The Government remain deeply concerned by the increasing use of capital punishment in Iran. We regularly make representations to the Government of Iran, in our bilateral contacts and through the EU, to express general concern about the use of the death penalty in Iran and to raise individual execution cases. In 2007, the EU presidency did this on more than 20 occasions in both meetings and public statements. The EU has issued two further declarations on the death penalty in Iran already this year. We also discuss human rights issues bilaterally with Iranian officials in London and Tehran. In the last 12 months we have raised serious concerns about the use of death penalty on seven separate occasions. This has included specific instances when capital punishment has been carried out in Iran, for example the executions of Mohammad Moussavi, Jafar Kiani, Makwan Moloudzadeh and Mohammad Reza Tork.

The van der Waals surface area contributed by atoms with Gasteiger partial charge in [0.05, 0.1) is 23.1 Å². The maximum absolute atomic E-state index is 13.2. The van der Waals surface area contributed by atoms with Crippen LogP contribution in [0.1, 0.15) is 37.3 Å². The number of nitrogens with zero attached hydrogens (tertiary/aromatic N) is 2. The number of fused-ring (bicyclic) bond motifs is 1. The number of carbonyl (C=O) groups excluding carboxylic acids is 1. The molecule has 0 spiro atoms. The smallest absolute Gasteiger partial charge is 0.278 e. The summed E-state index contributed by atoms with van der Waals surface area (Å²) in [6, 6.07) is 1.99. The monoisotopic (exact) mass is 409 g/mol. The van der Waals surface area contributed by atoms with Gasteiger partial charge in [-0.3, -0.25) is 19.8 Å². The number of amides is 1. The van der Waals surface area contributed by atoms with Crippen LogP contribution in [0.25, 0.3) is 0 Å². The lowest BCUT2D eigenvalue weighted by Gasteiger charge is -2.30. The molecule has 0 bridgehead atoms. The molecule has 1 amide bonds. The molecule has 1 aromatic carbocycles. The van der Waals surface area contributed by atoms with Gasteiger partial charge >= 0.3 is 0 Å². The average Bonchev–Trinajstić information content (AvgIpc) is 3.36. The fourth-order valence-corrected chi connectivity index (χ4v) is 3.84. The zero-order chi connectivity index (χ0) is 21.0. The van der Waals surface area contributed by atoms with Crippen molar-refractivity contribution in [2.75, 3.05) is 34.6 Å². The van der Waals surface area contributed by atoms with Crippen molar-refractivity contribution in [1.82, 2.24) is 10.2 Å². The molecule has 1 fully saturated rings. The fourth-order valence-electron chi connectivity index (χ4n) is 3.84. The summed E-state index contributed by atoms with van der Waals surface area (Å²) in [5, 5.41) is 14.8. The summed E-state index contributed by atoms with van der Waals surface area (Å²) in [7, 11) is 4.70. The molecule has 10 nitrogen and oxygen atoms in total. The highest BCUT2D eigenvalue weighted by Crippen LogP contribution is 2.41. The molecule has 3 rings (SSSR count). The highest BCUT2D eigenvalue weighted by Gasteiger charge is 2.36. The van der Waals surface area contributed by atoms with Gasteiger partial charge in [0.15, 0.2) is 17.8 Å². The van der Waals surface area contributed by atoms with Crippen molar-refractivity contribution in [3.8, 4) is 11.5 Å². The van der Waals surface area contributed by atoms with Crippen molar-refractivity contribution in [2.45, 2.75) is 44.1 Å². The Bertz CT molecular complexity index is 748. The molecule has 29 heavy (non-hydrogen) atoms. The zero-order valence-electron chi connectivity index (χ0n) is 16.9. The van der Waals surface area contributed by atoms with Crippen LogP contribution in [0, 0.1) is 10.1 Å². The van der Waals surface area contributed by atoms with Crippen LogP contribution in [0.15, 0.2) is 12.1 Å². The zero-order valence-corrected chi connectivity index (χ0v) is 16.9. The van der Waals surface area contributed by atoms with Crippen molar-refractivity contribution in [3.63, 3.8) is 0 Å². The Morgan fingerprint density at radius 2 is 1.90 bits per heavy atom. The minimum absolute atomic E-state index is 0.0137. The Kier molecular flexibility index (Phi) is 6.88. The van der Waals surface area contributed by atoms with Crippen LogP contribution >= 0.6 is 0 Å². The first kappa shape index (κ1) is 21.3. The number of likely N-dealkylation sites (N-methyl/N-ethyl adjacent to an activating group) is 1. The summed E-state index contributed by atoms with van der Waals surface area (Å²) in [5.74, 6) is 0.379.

We are extremely worried by the growing numbers of executions taking place in Iran. We understand that approximately 300 executions were carried out in 2007, compared with 177 in 2006 and 94 in 2005. This has included growing numbers of public and collective executions (eg the execution of two men in central Tehran in August 2007), and the first confirmed execution by stoning for five years in July 2007. Iran continues to execute juvenile offenders—at least four were put to death in 2007. We have concerns that not all death sentences are the result of a fair trial and that capital punishment continues to be applied for charges such as adultery, rape and drug related offences. The Government will continue to raise concerns with the Iranian authorities about executions and the use of the death penalty in Iran. We will continue to press Iran to uphold its international human rights obligations including the International Covenant on Civil and Political Rights which states that
“in countries which have not abolished the death penalty, the sentence of death may be imposed only for the most serious crimes”
“no-one shall be subjected to torture or to cruel, inhuman or degrading treatment or punishment”.
The EU presidency, with strong UK support, has issued two statements about the use of the death penalty in Iran this year.